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ENGL 104 (1)

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University of Waterloo
ENGL 104
Christine Horton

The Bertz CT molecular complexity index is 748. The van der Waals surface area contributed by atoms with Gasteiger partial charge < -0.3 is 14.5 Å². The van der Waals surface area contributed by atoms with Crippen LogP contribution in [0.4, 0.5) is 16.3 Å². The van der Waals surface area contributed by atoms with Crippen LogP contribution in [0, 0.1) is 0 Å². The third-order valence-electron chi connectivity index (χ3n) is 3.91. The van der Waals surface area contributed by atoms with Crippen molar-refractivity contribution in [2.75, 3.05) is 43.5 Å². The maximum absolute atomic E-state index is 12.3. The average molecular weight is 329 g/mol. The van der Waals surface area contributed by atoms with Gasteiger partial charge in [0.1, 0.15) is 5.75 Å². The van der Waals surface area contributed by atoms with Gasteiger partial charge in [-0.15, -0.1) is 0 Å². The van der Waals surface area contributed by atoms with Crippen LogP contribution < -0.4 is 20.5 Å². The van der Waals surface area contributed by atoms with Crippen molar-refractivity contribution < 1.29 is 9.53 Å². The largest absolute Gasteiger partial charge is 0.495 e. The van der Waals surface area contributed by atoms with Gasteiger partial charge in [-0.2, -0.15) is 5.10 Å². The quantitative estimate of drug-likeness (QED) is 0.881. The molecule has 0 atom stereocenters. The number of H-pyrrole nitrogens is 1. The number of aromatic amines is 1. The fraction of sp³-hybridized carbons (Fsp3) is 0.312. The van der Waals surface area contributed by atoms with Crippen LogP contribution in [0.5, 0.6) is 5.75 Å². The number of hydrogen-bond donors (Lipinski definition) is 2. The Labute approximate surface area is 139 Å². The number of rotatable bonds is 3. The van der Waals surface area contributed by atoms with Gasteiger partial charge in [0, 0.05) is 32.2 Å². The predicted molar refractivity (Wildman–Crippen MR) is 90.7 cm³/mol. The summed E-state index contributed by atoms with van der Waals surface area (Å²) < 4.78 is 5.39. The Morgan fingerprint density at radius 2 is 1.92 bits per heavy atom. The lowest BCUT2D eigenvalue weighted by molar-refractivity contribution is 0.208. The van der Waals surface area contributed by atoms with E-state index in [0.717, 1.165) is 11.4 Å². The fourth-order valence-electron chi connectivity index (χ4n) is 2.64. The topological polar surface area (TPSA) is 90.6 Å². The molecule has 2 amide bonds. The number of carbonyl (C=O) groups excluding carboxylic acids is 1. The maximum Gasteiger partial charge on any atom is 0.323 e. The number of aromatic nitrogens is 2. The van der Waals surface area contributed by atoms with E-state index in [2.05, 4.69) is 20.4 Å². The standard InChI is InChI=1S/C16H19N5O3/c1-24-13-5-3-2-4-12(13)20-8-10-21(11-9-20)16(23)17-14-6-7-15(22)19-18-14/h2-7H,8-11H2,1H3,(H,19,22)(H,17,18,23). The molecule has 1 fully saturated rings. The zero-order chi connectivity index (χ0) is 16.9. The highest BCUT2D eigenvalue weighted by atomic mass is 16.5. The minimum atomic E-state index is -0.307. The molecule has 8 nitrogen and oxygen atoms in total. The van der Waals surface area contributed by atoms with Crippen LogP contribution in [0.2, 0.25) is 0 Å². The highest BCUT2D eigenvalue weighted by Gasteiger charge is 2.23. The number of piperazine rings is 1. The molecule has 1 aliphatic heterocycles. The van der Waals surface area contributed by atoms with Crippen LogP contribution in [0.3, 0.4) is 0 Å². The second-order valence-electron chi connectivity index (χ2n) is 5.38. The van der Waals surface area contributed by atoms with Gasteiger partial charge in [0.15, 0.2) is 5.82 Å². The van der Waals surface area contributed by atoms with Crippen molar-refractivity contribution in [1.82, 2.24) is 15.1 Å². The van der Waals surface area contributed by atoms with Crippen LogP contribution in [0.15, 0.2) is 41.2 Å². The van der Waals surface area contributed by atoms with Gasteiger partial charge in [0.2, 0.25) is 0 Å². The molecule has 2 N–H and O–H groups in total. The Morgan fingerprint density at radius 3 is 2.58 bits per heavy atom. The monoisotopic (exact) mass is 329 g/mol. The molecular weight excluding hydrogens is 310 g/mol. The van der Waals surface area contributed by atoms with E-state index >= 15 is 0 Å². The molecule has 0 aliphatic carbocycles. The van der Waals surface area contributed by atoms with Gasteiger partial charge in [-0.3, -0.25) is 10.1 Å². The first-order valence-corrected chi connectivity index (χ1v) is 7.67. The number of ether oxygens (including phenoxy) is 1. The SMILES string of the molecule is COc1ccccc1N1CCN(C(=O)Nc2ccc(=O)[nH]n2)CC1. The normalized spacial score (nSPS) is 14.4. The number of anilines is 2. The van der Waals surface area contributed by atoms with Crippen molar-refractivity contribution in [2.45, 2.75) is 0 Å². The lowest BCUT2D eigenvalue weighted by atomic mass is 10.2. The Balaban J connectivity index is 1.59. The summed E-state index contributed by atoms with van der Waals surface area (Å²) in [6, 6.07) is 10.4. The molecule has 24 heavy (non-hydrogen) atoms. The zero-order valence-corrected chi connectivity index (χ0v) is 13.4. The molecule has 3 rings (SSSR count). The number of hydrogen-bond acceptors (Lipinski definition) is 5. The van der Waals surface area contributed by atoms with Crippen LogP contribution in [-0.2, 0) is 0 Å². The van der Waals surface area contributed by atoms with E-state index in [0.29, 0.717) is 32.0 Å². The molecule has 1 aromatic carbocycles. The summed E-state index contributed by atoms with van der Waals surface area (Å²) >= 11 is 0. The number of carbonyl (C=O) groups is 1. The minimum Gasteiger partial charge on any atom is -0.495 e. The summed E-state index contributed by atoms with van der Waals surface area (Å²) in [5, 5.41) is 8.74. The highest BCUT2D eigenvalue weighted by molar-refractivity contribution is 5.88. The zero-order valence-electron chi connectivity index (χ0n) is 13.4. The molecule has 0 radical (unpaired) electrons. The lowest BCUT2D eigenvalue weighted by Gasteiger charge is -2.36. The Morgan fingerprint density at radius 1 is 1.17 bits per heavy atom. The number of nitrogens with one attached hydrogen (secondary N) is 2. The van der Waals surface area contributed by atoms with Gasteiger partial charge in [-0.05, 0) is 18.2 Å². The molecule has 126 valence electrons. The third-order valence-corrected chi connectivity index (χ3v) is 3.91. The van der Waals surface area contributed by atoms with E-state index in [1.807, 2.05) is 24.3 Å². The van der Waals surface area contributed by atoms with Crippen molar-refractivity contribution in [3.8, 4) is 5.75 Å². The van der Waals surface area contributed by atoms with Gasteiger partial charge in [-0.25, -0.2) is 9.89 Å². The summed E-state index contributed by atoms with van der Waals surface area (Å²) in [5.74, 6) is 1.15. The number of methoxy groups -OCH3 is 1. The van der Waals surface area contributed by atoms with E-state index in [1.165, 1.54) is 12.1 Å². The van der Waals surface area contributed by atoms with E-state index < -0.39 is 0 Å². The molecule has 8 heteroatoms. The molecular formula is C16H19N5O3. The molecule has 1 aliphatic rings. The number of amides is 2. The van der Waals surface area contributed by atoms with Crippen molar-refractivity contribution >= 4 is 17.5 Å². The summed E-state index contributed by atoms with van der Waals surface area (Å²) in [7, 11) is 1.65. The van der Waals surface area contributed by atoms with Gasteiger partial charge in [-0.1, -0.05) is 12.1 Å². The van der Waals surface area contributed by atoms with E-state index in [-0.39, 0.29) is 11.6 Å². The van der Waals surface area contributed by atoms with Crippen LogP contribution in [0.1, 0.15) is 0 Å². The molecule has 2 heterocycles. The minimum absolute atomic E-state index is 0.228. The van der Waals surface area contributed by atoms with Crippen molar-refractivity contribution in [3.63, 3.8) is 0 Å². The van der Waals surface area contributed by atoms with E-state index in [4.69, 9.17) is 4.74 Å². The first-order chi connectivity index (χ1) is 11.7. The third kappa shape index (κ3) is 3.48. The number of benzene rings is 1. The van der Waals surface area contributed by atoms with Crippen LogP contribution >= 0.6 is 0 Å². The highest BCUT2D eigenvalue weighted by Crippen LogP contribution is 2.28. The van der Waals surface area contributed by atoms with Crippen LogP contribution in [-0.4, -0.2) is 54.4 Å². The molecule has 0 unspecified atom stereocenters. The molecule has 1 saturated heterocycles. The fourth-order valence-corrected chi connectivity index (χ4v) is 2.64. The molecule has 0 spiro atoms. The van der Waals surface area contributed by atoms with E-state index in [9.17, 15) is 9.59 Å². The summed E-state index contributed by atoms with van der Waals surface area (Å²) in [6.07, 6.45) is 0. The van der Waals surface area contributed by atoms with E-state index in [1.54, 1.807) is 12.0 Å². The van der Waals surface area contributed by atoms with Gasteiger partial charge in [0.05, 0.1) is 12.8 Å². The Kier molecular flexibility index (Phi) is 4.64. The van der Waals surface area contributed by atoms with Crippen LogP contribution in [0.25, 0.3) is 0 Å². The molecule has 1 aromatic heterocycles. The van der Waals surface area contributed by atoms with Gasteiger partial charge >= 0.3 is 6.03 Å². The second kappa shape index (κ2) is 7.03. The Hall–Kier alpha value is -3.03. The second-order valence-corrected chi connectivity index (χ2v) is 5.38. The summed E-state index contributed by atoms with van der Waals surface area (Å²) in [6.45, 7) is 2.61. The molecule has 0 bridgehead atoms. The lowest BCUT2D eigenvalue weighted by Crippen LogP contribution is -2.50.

ENGL 104 Notes Introduction to Rhetorical Theory (Ch1) Rhetoric is the human use of symbols to communicate (Foss) the use of words by human agents to form attitudes or to induce actions in other human agents (Burke) Many common uses have negative connotations Commonly used to mean empty, bombastic language that has no substance May mean flowery, ornamental speech laden with metaphors and other figures of speech Asks why certain words are used to create a message questions the motivation of the use of language to create a reality Rhetoric in Ancient Greece: Rhetoric was the civil art of public speaking Rhetoric was primarily an art of persuasion; it was primarily used in civil life; it was primarily oral Sophists: group of teachers who taught rhetoric; Tendency to embellish, create flowery language what is being said vs. convey actual truth Oral performance very important eloquence, arrangements of words Aristotle argued that speeches are persuasive because argumentation was built on 3 elements: (a) Logos- Appeal to reason of audience (b) Pathos- Appeal to the emotions of audience (c) Ethos- The audience trusts the speakers character ex. John Stewart Plato accused the Sophists of undermining truth; manipulating listeners, coercion through words Gorgias, Plato, Isocrates, Aristotle Roman Rhetoric: Absorbed some Greek culture, rhetorical theory Balanced between a democracy and oligarchy (government controlled by small group/sects); Senate controlled the Roman Empire middle class found it difficult to break into the Senate (whereas Greek culture was more democratic); rights of speech limited power struggle Cicero powerful with words in Roman Senate Ciceros five canons of rhetoric: invention, arrangement, style, memory, delivery Argued that natural ability was the most important requisite The speaker must teach, please, and move in order to persuade Argued that the audience took its moral tone from the orator, therefore the orator must be educated in order to elevate audiences to move them to the right action Cicero, Quintilian, Augustine (collaboration of Bible) Rhetoric moved from being productive (Greece) to being focused on style (Roman) furthered the negative view on rhetoric (until 20 Century, when new concept of rhetoric) Rhetoric includes the following three components: 1. Humans as creators of rhetoric - Rhetoric involves symbols which are created and used by humans - Human experience changes as symbols to represent that experience change; humans have control/power over language and perception of reality through language - Therefore, humans are the originators or creators of messages, meanings - Human context, emotionalism 2. Symbols for the medium of rhetoric - Rhetoric involves symbols rather than signs - Medium- Something which is intermediate between two degrees, amounts, qualities, or classes; a middle state; An intermediate agency, instrument, or channel; a means; esp. a means or channel of communication or expression i.e. Using language as a medium to convey a message; material or spiritual reality, an emotional state - Symbol- Something that stands for or represents something else by virtue of relationship, association, or convention; A human construction connected only indirectly to its referent (ex. a Christmas tree) - Actions or objects may be given symbolic value, even though it was not intended as part of the message (ex. US deploying aircraft carrier) 3. Communication as the purpose of rhetoric - Often, rhetoric is synonymous with communication; those trained in social scientific perspectives on symbol use say communication, while those who study symbol use from a more humanistic perspective say rhetoric - Rhetoric can be used to persuade others to encourage others to change in a certain way - In some instances, rhetoric is an invitation to understanding to offer our perspectives - Rhetoric can also be used as a means of self-discovery and self-knowledge - Rhetoric tell us what reality is; reality is not fixed but changes according to the symbols we use to talk about it perception Sign- The sign is the whole that results from the association between the signified and signifier, or the abstract concept and the material concept Signs can be words, images, sounds, odours, flavours, acts, or objects The material signifier is the literal/tangible; can be a written word, a spoken word, a nod of the head, a pencil, a book, the smell of burning toast The abstract signified is the abstract mental concept of the material signifier (what you think when you read/hear tree) Connections between signifier and signified are arbitrary language does not point to an essential truth; cannot be an adequate form of reality; language is an action, not a reflection it produces the truth Things act as signs: 1. Indexically 2. Iconically 3. Symbolically Indexical Meaning- A sign whose signifier (material concept) is not arbitrary but is directly connected in some way to the signified (abstract concept); A sign which points to, or indicates, something else by way of cause or association less conventional because stronger relationship; more natural connections Ex. Smoke is an index of fire (Smoke is material because you can see/smell it Fire is abstract because you think it when you see/smell smoke) Other Examples: Indexical words: 'that', 'this', 'here', 'there' Natural signs: thunder, footprints, echoes Medical symptoms: pain, a rash, pulse-rate Measuring instruments: thermometer, clock, Signals: a knock on a door, a phone ringing Iconic Meaning- A sign whose signifier (material) resembles or imitates the signified (abstract); A sign which makes you think of something else because the sign resembles that meaning (where resembles, means the signifier is similar in possessing some of the qualities of the signified: The signifier recognizably looks, sounds, feels, tastes, or smells like the signifier) Examples: A portrait or photograph is an icon of a person: the material signifier (paint or colour on a picture) resembles, or makes you think of, a signified (a person) An impression: Tina Fey is an icon of Sarah Palin A graph or chart: a pie chart of GDP of Kazakhstan is an icon of the living conditions in Kazakhstan Onomatopoeia: The sound quack is iconic of a duck Metaphor: couch potato is iconic of a lazy person Symbolic Meaning- A sign whose signifier does not resemble the signified but which is fundamentally arbitrary or purely conventional - so that the relationship must be learnt; When you think about something purely because of agreement or convention, because people are in the habit of connecting a particular sign with a particular meaning is learned Examples: Language: words are symbolic of meaning (the signifier, the written or spoken word, does not naturally contain the meaning that we attribute to it. This meaning is assigned by humans and can change) Traffic Lights: red means stop, green means go Ring: indicates eternity, commitment Rhetorical Criticism (Ch1-2) Rhetorical Criticism- A qualitative research method that is designed for the systematic investigation and explanation of symbolic acts and artefacts for the purpose of understanding rhetorical processes Dimensions of Rhetorical Criticism: 1. Systematic Analysis as the Act of Criticism - By investigating artefacts, we can make statements about the messages in a sophisticated manner - i.e. We respond to symbols by saying I like it or I dont like it - Rhetorical criticism involves engaging in this natural process in a more conscious, systematic, and focused way - It enables us to become more sophisticated and discriminating in explaining, investigating and understanding symbols and our responses to them 2. Acts and Artefacts as the Objects of Criticism - The objects of study in rhetorical criticism are symbolic acts and artefacts - An act is executed in the presence of a rhetors intended audience (ex. musical performance intended for live audience); usually short duration - An artefact is the tangible evidence of the act that is accessible to a wider audience than the one that witnessed the rhetorical act; an artefact is a set of signs that work together to influence people: the object of rhetorical criticism - An effective artefact has a set of signs that are taken together to create an interrelated set of meanings 3. Understanding Rhetorical Processes as the Purpose of Criticism - Rhetorical critics are interested in discovering what an artefact teaches about the nature of rhetoric, and rhetorical theory - Theory- A tentative answer to a question we pose as we seek to understand the world; It is a set of general clues, generalizations, or principles that explains a process or phenomenon and thus helps to answer the question we asked - Theories about rhetorical criticism enable us to develop a cumulative body of research an